To spark a love of reading in students at an early age and encourage parents to take an active role in their child’s education, Rochester City School District in New York has created “lending libraries” for their pre-k classrooms. The lending libraries serve as a place for parents, grandparents or any caring adult to borrow books to read at home with their child and extend learning beyond the school day.
To hear more about the idea behind “lending libraries” we caught up with Executive Director, Dr. Robin Hooper from Rochester City School District, who created this initiative.
What is a “lending library” and how many do you offer? We implemented the lending libraries in all of our prekindergarten classrooms district-wide. Each of our 128 prekindergarten classrooms are equipped with a lending library. Each classroom was provided with bookcases and multiple copies of high quality preschool fiction and non-fiction books to be borrowed and returned to support the development of early literacy skills.
Why did you create the lending libraries? We wanted to make it convenient for our preschool parents to read books daily with their children and the idea for the lending library was developed.
How did you invite parents to use the lending libraries? We sent a letter to parents informing them of our reading initiative and invited them to join the challenge to read 1,000 books before kindergarten. One of our preschool teachers was featuring the initiative in her classroom and we decided to make this a program-wide initiative.
It was easy to invite parents to borrow books when they picked their children up from the program. Some teachers sent home multiple books at the beginning of each week and exchanged the books weekly.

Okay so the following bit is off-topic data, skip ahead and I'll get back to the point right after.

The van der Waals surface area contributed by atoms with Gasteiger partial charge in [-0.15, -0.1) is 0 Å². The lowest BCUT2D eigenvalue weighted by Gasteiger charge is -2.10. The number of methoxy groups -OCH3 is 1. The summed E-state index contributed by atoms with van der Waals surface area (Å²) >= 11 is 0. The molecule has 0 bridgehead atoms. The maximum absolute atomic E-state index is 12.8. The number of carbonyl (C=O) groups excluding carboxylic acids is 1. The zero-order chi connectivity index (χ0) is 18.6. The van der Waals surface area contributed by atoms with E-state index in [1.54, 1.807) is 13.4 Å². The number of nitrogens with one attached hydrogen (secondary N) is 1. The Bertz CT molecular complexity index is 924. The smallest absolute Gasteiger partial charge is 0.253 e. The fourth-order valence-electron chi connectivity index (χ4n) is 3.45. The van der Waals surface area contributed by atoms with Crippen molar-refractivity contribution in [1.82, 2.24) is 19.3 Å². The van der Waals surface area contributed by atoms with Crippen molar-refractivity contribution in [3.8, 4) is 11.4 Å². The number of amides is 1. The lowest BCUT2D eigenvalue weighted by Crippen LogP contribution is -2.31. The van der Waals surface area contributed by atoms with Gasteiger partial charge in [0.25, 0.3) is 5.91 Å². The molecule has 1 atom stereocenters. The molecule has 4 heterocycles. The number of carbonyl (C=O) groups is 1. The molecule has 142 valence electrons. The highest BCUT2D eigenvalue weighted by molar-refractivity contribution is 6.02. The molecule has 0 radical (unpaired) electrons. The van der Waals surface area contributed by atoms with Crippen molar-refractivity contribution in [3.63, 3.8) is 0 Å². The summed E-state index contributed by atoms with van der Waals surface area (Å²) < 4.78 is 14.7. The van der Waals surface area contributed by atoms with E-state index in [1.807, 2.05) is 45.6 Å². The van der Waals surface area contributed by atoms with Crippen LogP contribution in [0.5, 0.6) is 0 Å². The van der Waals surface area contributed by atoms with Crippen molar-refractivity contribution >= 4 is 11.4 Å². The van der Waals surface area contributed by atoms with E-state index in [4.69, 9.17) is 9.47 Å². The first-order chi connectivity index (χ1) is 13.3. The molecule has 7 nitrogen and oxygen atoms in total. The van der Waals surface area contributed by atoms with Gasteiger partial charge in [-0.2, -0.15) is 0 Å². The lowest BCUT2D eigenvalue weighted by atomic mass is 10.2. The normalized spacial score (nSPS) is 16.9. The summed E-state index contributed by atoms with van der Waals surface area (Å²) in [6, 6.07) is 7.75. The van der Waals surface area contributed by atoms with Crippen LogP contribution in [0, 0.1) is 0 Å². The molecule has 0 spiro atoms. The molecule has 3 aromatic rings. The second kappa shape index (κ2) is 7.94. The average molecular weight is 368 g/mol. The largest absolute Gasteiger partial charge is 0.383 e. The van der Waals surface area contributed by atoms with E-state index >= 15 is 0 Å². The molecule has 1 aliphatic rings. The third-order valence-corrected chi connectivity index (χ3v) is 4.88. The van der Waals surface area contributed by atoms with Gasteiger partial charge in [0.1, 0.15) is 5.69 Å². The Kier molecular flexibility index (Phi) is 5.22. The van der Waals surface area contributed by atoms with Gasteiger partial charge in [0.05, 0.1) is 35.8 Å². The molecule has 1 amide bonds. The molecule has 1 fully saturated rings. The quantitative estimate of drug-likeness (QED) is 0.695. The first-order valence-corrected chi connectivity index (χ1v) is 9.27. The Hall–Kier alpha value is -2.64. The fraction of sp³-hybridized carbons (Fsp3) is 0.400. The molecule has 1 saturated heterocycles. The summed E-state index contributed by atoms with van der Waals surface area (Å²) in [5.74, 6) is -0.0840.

Are their time restrictions on when parents can use the lending libraries? We have not restricted parent use of the lending library.
How would you recommend other schools create their own lending libraries? I would recommend beginning a lending library by identifying high quality fiction and non-fiction books at the appropriate level and developing a prioritized list of titles to obtain. Also, plan to purchase multiple copies of each title for each classroom.
What is the biggest challenge with the lending library? The biggest challenge is the record keeping. Students and parents help track the number of books read. Our preschool students are learning the basics of borrowing books and returning them to prepare them for the time they are eligible for a public library card. Students who fail to bring a book back are still allowed to borrow books. We discuss why it is important to bring books back and how to take care of books with the student, but they are still allowed to borrow books. It would defeat our purpose if the students were not allowed to continue borrowing books.
It has been very exciting to see so many families have access to so many new hardcover books. We look forward to continuing this initiative.